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The High Representative of the United Nations issued a press release on the matter this Monday:
The press release is available at <www.ohr.int/press/p980112a.htm>.
Jan Oskar Engene, 14 January 1998
I continue to inform on all the news regarding the Bosnia-Herzegovina flag. The latest piece of news was given in tonight's evening news of Croatian TV. As Murphy works well, I just left the room when this piece of news was on, so I got it only partially. However, I believe that this would be of your interest also.
It was said that the Westerndorp's commission have come out with three final solutions of the new flag designs, and that they will be given to the Parliament of Bosnia and Herzegovina (if I understood it well) for adoption of one of those. If none would be adopted by the Parliament, it was said that Westerndorp would choose one of them and impose it as the new national flag.
The three proposals where shown quite well - but I was not in good place at the moment to see them well. :-( It seems that all of the three are quite new (that is, they have not been "in the game" before, at least not publicly). All of them seem to have neutral colours, probably deliberately. I'll restrain myself to say anything about them at this moment.
All proposals seem to have been made as 2:3 in proportions. All of them have been made as real flags of polyester (or some other light fabric), and were pinned against the wall (though the sleave for the flagstaff, the usual way of hoisting flags here, was clearly visible).
Zeljko Heimer, 27 January 1998
The news report I mentioned is from ONASA (Oslobodjenje News Agency Sarajevo), ONASA reported yesterday the following on the flag:
Jan Oskar Engene, 28 January 1998
I was kind of hopping that you will find any such source available on the net, and I was not wrong :-)
I will translate the text from the URL where the picture is:
I have not noted any mention of the dates when the flag will be considered in the Parliament, nor in the Presidency. This might be another non-time-limited "joke" and might come to nothing. The comment considering Nagano Olympics might help. At least it is not so far away in future.
Zeljko Heimer, 28 January 1998
I'm sure that I won't be the only person to notice that the colours of all the proposed flags are the same as those of the current flag - one might quibble about the shade of the blue, but azure is azure.
Vincent Morley, 28 January 1998
I have hunted some more news, this time from Bosnian television news summaries made available on the web site of the United Nations' High Representative. A short item on BiH TV News 27 January 98, 19:30, said:
Jan Oskar Engene, 29 January 1998
Also from the OHR web site, a news item from BiH TV News 28 January 1998:
The SDA and the SDP held separate press conferences. SDA spokesman Grbo expressed dissatisfaction with the esthetic design of the Bosnia and Herzegovina flag, and said that the flag with lilies will remain in the hearts of those who defended Bosnia under it. SDP Co-president Avdic said that the proposal of the Bosnia and Herzegovina flag is the compromise that puts under the question the Bosnia and Herzegovina statehood. Avdic added that making the flag in such a manner shows complete blockade of the Bosnia and Herzegovina state institutions that the SDP does not accept.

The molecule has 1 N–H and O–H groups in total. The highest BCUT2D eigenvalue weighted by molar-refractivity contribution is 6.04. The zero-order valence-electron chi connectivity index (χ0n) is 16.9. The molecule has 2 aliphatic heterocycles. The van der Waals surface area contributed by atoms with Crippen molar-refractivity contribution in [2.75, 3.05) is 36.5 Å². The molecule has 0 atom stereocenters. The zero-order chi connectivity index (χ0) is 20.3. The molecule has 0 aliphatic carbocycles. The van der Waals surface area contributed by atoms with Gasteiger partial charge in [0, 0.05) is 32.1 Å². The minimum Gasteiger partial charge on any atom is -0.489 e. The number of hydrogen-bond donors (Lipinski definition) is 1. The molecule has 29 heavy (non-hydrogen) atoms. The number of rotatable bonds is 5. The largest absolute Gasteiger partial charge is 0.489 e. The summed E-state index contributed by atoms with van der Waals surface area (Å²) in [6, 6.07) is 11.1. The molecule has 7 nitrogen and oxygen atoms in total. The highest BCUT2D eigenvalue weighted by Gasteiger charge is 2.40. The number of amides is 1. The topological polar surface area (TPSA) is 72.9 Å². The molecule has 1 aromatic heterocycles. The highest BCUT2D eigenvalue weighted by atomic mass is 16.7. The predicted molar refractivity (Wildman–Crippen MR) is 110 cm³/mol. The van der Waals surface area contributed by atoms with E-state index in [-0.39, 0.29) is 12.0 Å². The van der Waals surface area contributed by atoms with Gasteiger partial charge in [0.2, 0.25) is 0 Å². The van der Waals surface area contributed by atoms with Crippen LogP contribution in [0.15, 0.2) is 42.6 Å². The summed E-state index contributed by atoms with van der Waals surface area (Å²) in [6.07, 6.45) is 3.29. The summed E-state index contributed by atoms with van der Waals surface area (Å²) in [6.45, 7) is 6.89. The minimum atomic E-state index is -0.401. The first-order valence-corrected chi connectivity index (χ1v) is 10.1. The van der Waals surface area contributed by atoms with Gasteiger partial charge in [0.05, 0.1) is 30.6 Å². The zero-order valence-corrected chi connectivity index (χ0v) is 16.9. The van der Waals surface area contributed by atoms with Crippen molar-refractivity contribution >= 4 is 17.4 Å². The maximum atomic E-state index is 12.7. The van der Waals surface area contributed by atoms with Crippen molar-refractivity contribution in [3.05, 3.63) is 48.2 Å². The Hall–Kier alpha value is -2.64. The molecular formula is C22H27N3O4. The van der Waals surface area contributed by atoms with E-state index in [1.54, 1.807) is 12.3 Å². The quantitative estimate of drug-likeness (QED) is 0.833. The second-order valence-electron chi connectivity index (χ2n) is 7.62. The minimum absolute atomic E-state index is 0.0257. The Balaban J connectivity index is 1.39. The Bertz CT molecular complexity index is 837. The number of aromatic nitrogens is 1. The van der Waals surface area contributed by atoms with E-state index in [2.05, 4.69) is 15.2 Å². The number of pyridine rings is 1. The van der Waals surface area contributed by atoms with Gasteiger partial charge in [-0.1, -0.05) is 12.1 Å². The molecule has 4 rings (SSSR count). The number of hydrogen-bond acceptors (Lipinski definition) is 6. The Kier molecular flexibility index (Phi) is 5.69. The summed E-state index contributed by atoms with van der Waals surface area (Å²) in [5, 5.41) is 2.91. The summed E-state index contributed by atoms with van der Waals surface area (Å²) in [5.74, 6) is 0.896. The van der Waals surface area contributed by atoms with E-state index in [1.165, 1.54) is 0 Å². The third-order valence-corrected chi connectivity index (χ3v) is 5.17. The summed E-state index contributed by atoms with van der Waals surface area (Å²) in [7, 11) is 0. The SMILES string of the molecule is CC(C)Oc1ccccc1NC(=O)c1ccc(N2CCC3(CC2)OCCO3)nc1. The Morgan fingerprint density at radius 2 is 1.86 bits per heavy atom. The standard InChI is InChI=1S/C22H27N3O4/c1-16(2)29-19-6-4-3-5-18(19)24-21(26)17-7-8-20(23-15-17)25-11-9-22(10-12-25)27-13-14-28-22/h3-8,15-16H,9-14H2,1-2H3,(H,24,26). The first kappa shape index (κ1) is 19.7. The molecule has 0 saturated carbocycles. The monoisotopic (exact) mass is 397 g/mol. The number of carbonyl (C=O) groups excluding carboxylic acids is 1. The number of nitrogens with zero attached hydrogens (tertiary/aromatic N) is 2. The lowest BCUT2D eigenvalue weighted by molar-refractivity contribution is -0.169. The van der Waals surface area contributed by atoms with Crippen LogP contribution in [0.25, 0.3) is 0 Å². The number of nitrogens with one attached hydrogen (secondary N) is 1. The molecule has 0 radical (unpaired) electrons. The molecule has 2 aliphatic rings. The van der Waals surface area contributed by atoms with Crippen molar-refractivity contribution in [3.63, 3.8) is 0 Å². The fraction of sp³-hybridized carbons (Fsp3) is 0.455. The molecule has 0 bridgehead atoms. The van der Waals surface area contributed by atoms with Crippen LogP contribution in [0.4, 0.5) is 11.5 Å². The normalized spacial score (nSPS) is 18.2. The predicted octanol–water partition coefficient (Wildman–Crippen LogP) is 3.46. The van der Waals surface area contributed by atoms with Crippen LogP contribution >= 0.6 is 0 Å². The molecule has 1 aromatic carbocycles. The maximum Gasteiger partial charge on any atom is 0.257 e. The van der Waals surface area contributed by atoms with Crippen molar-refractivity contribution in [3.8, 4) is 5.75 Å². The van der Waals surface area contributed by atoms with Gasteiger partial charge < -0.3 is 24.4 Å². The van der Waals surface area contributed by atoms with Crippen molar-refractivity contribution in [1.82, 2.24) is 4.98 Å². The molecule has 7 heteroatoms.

Jan Oskar Engene, 30 January 1998
I just received by fax the report of the Bosnia and Herzegovina flag commission. The report is short, three pages of text and three pages of construction sheet drawings. It is in English.
Commission held four meetings between 12 and 22 January. One member did not participate in the meetings because he was out of the country. The commission comments about its task and the fundamental principle of its work: "Aware of the significance of the flag, there was full agreement within the Commission that all its elements and the symbol as a whole must be equally acceptable to every citizen and every group in Bosnia and Herzegovina." The commission concluded that it would be "very hard" to include in the flag elements from the symbols of the constituent peoples of Bosnia and Herzegovina. It concluded that "Instead, the Commission decided that elements of each of the selected solutions should be geometric figures and colors equally acceptable to all." It said of the three suggested designs, proposed unanimously by the commission, that these have the shapes and colours arranged "in such a way that they are harmoniously connected and imbued, symbolizing in that manner the fateful connection between all citizens and peoples of Bosnia and Herzegovina, their joint life, equality and tolerance."
The colour light blue was chosen, as we have heard before, because this is the colour of the United Nations "thereby expressing the membership of the state of Bosnia and Herzegovina in the global community of states." Yellow was chosen because "this colour is equally acceptable to all and it is associated with the sun as the source of light and symbol of life." The symbolism of the white colour is not explained in the commission report.
Two of the commission's proposed designs have a triangle, "which as a universal geometric figure can be associated to the geographic form of the state of Bosnia and Herzegovina and its three constituent peoples" the commission explains. The stars in the third design are explained with reference to the flag of the European Union, but the neither the significance of the number of stars nor the two half stars is explained.
Details valid for all three proposals:
Jan Oskar Engene, 2 February 1998
News from Bosnia is that the parliament failed to agree on a flag design yesterday and that consequently Westendorp, the High Representative, will make the decision.
Jan Oskar Engene, 4 February 1998
At <www.ohr.int:81/issues98/p980203a.htm> (defunct) you can find:
Mark Sensen, 4 February 1998